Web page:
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Denominator 3: Rise of the Asymptotes

2003-09-07 - 5:06 p.m.

I am writing from my best friend's office, where the unexpected abduction of my #2 pencil by said best friend's egregiously xenophobic office supplies has stymied my attempts to practice for the quantitative portion of the GRE. Damn you, terrorist gel pens and staplers, hiding my beloved pencil from me so that I might leave the comforts of this office to wander aimless through a real estate building Purgatory, begging for a #2 pencil like some indigent looking for booze. Damn you to Hell!

This is what happens when you spend a weekend in a vain effort to resurrect a part of your brain that has lain sleeping since the previous millenium. This is what heppens when an unapologetiv English major tries to do math.

Actually, I shouldn't be this hard on myself, or perhaps this falsely modest. I am not a slouch at math, by any means. I think I put it best one day in eighth grade, when my math teacher, Mrs. Bright, had us write, on little index cards, what we thought about math. I wound up writing down the following:

"Math and I are like an amicably divorced couple: we get along fine when we're together, but we'd much rather be apart."

Yes, I know that is a very neurotic, Woody Allen-esque thing for a thirteen year old to write, but I was that kid in eighth grade, and had been since sixth grade. You know those moments in movies where an adult is flashing back to childhood, and the kid at some point turns to the camera and makes a remark as an adult. That's my life, right there.

Anyway, this amused the heck out of Mrs. Bright, and confused the fuck out of the other kids, but it was very true. I managed, with the help of some kick-ass math teachers(i love you Ms. Trinnamen, Mrs. Bright, and Mr. Romano!), to make it all the way through Calculus AB, getting a 5 on the AP, ony to have my brain short out the moment it had to process sequences and series. I never thought that a brain could ever stop learning, but mine did.

When I got to college, I was thrilled that the AB-AP got me out of my math requirement, and the only math I would have to do from then on would be in the sciences. And as I was an English major, I only had to suffer through a semester of astronomy and enjoy a semester of environmental studies, and I would never have to worry about math again.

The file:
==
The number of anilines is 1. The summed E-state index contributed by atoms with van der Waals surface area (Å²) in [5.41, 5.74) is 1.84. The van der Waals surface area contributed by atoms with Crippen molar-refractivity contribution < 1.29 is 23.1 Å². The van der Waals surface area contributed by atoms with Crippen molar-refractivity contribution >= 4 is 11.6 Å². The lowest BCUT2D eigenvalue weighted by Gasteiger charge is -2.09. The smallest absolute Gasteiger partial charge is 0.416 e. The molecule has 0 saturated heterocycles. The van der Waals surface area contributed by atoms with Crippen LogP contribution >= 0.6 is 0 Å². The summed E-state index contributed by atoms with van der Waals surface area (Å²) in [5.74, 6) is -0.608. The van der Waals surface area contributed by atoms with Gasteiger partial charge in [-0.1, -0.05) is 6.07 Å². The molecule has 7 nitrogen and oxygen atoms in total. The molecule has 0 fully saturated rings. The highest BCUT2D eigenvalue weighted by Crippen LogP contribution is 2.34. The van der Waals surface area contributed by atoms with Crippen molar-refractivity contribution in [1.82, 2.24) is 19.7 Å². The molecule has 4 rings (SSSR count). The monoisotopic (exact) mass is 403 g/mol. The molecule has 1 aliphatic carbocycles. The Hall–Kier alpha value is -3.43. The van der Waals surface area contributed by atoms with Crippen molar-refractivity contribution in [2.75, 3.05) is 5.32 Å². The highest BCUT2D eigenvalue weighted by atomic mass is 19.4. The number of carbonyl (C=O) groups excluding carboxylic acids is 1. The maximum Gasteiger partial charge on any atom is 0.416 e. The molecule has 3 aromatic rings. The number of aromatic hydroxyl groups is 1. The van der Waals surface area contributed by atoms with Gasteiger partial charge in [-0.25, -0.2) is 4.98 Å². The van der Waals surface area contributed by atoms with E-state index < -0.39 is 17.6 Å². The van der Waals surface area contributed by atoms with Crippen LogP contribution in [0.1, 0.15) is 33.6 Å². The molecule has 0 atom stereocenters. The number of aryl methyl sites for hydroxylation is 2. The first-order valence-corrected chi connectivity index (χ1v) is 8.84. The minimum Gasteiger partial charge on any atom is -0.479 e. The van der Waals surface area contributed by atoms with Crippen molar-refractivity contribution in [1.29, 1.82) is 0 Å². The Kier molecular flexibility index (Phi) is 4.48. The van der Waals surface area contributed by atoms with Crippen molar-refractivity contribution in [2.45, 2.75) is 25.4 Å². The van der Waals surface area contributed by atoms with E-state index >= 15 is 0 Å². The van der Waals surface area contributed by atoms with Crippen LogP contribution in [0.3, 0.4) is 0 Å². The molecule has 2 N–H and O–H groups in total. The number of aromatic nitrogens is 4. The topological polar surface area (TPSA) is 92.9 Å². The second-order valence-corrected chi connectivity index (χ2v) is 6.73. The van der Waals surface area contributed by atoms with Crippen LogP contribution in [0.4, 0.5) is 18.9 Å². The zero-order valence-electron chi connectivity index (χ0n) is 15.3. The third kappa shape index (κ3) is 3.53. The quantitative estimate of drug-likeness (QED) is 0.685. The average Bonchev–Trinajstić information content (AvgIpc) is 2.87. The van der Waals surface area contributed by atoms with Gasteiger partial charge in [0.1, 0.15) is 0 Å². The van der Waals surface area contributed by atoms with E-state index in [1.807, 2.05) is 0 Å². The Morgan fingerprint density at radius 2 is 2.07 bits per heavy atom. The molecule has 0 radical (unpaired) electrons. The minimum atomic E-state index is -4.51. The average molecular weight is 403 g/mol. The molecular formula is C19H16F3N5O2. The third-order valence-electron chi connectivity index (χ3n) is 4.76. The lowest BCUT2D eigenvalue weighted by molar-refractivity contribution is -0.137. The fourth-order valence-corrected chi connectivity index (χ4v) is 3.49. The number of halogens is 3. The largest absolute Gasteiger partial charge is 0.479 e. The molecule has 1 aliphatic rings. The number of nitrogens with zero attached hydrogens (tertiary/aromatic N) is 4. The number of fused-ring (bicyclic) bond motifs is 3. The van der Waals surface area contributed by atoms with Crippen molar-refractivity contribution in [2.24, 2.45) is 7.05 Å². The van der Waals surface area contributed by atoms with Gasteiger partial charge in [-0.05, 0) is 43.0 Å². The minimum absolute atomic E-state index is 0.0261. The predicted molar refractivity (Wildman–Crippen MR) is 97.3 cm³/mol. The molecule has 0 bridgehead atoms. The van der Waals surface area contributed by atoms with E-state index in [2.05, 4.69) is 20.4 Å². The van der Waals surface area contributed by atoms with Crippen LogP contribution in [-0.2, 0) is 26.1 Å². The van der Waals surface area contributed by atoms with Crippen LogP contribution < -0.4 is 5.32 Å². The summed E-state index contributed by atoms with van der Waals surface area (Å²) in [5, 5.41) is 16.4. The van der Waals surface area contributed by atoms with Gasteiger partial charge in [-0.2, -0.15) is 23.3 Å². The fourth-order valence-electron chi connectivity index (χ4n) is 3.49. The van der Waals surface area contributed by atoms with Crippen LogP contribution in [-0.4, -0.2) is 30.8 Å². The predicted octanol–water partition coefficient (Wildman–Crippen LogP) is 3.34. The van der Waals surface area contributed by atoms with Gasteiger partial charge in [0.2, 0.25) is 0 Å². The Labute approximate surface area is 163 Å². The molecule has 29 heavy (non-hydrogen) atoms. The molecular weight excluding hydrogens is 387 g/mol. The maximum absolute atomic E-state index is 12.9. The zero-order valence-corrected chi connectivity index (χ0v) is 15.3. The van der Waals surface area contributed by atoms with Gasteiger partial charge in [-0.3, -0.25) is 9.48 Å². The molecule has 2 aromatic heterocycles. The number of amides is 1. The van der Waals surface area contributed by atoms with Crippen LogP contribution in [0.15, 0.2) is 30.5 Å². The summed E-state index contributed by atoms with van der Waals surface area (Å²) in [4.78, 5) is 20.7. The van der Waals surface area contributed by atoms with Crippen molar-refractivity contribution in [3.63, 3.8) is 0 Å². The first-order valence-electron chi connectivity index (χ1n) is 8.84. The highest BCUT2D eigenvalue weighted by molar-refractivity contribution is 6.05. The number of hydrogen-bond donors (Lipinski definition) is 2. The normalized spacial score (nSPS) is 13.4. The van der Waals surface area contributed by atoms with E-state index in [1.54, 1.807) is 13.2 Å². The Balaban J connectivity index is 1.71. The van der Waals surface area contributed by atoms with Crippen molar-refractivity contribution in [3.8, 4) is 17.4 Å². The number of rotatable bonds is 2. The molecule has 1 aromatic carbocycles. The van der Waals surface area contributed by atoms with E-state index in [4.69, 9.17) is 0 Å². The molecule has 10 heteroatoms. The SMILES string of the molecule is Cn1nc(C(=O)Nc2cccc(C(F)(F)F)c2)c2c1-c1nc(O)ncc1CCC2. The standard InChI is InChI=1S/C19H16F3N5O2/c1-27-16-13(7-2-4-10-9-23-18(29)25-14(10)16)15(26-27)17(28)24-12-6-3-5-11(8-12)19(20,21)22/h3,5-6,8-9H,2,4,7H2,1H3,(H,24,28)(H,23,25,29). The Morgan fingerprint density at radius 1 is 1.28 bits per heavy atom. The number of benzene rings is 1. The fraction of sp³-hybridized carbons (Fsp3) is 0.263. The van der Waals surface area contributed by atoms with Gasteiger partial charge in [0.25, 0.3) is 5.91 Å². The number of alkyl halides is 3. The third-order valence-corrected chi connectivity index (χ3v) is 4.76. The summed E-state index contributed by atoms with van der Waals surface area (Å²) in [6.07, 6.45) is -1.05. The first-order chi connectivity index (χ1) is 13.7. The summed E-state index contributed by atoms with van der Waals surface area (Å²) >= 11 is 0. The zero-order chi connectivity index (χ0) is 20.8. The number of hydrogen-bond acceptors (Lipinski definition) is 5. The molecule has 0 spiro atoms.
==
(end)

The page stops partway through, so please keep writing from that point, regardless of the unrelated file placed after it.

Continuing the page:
Ha. Fucking. Ha.

The math on the GRE is meant to be easier than the math on the SAT because the makers of this test know that not everyone who is taking it will have kept up with their math in college. In fact, that's sort of the point of college, if I recall: to focus on the area of study in which you are most interested. That's all well and good, but let me say that for the first time ever I am glad that I always tend to view math as the enemy, because this time I picked up a prep book, and if I hadn't, I know that I would have gotten to that test and bawled my eyes out.

As is, I still might.

I forgot about range, mode, median, and mean. I forgot about determining the area of a trapezoid. I forgot about solving equations with more than one variable. I forgot about factoring. Thank god this test doesn't involve calculus, because if you asked me to integrate an equation I'd probably try to write an essay on the civil rights movement.

I came down here to seek aid from my best friend, who I always considered my better in math, and who has since done more work in math, the sciences, and economics than I have, and I think she put it best when, after we spent ten minutes trying to remember how to find the slope of a parabola (which, thank the lord, is not on the test), she said, "I never thought I'd have the occassion to use the expression, 'We've forgotten more about this than some people will ever learn,' but now I think I can."